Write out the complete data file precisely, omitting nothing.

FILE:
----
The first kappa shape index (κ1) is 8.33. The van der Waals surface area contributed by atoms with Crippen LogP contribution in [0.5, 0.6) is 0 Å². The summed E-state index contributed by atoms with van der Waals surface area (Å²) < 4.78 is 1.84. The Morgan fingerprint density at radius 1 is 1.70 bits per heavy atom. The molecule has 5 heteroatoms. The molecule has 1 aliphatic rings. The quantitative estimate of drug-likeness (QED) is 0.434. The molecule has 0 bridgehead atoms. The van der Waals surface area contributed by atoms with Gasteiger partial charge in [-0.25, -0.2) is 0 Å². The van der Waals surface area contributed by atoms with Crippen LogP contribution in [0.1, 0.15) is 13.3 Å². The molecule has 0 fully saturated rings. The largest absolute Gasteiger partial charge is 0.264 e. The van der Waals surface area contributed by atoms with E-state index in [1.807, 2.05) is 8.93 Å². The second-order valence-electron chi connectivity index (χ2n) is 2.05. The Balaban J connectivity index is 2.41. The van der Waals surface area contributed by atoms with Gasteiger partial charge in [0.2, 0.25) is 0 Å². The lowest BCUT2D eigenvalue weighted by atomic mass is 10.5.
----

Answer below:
The first kappa shape index (κ1) is 8.33. The van der Waals surface area contributed by atoms with Crippen LogP contribution in [0.5, 0.6) is 0 Å². The summed E-state index contributed by atoms with van der Waals surface area (Å²) < 4.78 is 1.84. The Morgan fingerprint density at radius 1 is 1.70 bits per heavy atom. The molecule has 5 heteroatoms. The molecule has 1 aliphatic rings. The quantitative estimate of drug-likeness (QED) is 0.434. The molecule has 0 bridgehead atoms. The van der Waals surface area contributed by atoms with Gasteiger partial charge in [-0.25, -0.2) is 0 Å². The van der Waals surface area contributed by atoms with Crippen LogP contribution in [0.1, 0.15) is 13.3 Å². The molecule has 0 fully saturated rings. The largest absolute Gasteiger partial charge is 0.264 e. The van der Waals surface area contributed by atoms with E-state index in [1.807, 2.05) is 8.93 Å². The second-order valence-electron chi connectivity index (χ2n) is 2.05. The Balaban J connectivity index is 2.41. The van der Waals surface area contributed by atoms with Gasteiger partial charge in [0.2, 0.25) is 0 Å². The lowest BCUT2D eigenvalue weighted by atomic mass is 10.5.